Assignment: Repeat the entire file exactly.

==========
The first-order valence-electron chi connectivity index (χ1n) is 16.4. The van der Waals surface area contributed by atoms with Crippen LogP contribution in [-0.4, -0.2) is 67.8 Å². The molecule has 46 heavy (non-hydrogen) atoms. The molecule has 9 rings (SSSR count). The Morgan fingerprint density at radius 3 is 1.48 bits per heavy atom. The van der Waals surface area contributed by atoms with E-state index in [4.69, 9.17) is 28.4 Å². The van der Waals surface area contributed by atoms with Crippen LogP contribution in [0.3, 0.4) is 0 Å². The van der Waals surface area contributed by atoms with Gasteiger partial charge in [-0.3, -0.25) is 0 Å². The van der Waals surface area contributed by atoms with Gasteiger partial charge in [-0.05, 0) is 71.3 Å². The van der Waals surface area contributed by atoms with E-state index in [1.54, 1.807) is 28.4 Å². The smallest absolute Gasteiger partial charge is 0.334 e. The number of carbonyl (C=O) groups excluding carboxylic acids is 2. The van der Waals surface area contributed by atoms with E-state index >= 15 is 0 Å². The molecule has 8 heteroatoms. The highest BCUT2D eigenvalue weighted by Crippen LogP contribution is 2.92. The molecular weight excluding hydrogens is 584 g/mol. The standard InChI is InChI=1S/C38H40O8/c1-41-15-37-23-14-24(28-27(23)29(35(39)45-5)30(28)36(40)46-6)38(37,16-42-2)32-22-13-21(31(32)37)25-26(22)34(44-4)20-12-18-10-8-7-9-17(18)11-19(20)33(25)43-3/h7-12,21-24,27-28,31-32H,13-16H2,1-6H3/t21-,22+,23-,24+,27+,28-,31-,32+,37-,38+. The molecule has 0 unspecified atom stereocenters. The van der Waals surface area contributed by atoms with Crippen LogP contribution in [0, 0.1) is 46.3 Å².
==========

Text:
The first-order valence-electron chi connectivity index (χ1n) is 16.4. The van der Waals surface area contributed by atoms with Crippen LogP contribution in [-0.4, -0.2) is 67.8 Å². The molecule has 46 heavy (non-hydrogen) atoms. The molecule has 9 rings (SSSR count). The Morgan fingerprint density at radius 3 is 1.48 bits per heavy atom. The van der Waals surface area contributed by atoms with E-state index in [4.69, 9.17) is 28.4 Å². The van der Waals surface area contributed by atoms with Crippen LogP contribution in [0.3, 0.4) is 0 Å². The van der Waals surface area contributed by atoms with Gasteiger partial charge in [-0.3, -0.25) is 0 Å². The van der Waals surface area contributed by atoms with Gasteiger partial charge in [-0.05, 0) is 71.3 Å². The van der Waals surface area contributed by atoms with E-state index in [1.54, 1.807) is 28.4 Å². The smallest absolute Gasteiger partial charge is 0.334 e. The number of carbonyl (C=O) groups excluding carboxylic acids is 2. The van der Waals surface area contributed by atoms with E-state index >= 15 is 0 Å². The molecule has 8 heteroatoms. The highest BCUT2D eigenvalue weighted by Crippen LogP contribution is 2.92. The molecular weight excluding hydrogens is 584 g/mol. The standard InChI is InChI=1S/C38H40O8/c1-41-15-37-23-14-24(28-27(23)29(35(39)45-5)30(28)36(40)46-6)38(37,16-42-2)32-22-13-21(31(32)37)25-26(22)34(44-4)20-12-18-10-8-7-9-17(18)11-19(20)33(25)43-3/h7-12,21-24,27-28,31-32H,13-16H2,1-6H3/t21-,22+,23-,24+,27+,28-,31-,32+,37-,38+. The molecule has 0 unspecified atom stereocenters. The van der Waals surface area contributed by atoms with Crippen LogP contribution in [0, 0.1) is 46.3 Å².